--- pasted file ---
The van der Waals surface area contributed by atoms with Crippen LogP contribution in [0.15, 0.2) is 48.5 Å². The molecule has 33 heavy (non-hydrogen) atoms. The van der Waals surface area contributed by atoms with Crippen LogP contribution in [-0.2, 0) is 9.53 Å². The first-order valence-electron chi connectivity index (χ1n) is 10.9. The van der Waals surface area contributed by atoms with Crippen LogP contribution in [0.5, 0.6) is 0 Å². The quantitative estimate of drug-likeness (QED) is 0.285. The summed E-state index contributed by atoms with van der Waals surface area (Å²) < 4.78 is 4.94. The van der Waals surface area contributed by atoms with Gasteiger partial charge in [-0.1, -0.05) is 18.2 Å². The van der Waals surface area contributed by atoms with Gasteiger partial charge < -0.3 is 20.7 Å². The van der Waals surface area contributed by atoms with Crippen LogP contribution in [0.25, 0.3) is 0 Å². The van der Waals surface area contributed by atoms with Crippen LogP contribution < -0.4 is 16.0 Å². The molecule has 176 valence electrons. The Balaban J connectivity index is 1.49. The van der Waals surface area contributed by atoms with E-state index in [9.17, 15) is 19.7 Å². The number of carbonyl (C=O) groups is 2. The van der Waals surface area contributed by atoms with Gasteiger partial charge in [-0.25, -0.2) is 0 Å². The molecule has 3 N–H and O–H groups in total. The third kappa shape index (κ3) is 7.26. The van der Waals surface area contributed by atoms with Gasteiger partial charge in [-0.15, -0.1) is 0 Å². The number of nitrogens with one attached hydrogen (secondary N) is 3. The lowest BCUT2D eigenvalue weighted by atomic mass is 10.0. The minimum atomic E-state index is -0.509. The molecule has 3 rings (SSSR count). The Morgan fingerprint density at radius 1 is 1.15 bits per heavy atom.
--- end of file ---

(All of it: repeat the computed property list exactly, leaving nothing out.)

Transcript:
The van der Waals surface area contributed by atoms with Crippen LogP contribution in [0.15, 0.2) is 48.5 Å². The molecule has 33 heavy (non-hydrogen) atoms. The van der Waals surface area contributed by atoms with Crippen LogP contribution in [-0.2, 0) is 9.53 Å². The first-order valence-electron chi connectivity index (χ1n) is 10.9. The van der Waals surface area contributed by atoms with Crippen LogP contribution in [0.5, 0.6) is 0 Å². The quantitative estimate of drug-likeness (QED) is 0.285. The summed E-state index contributed by atoms with van der Waals surface area (Å²) < 4.78 is 4.94. The van der Waals surface area contributed by atoms with Gasteiger partial charge in [-0.1, -0.05) is 18.2 Å². The van der Waals surface area contributed by atoms with Gasteiger partial charge < -0.3 is 20.7 Å². The van der Waals surface area contributed by atoms with Crippen LogP contribution in [0.25, 0.3) is 0 Å². The van der Waals surface area contributed by atoms with Crippen LogP contribution < -0.4 is 16.0 Å². The molecule has 176 valence electrons. The Balaban J connectivity index is 1.49. The van der Waals surface area contributed by atoms with E-state index in [9.17, 15) is 19.7 Å². The number of carbonyl (C=O) groups is 2. The van der Waals surface area contributed by atoms with Gasteiger partial charge in [-0.25, -0.2) is 0 Å². The molecule has 3 N–H and O–H groups in total. The third kappa shape index (κ3) is 7.26. The van der Waals surface area contributed by atoms with Gasteiger partial charge in [-0.15, -0.1) is 0 Å². The number of nitrogens with one attached hydrogen (secondary N) is 3. The lowest BCUT2D eigenvalue weighted by atomic mass is 10.0. The minimum atomic E-state index is -0.509. The molecule has 3 rings (SSSR count). The Morgan fingerprint density at radius 1 is 1.15 bits per heavy atom.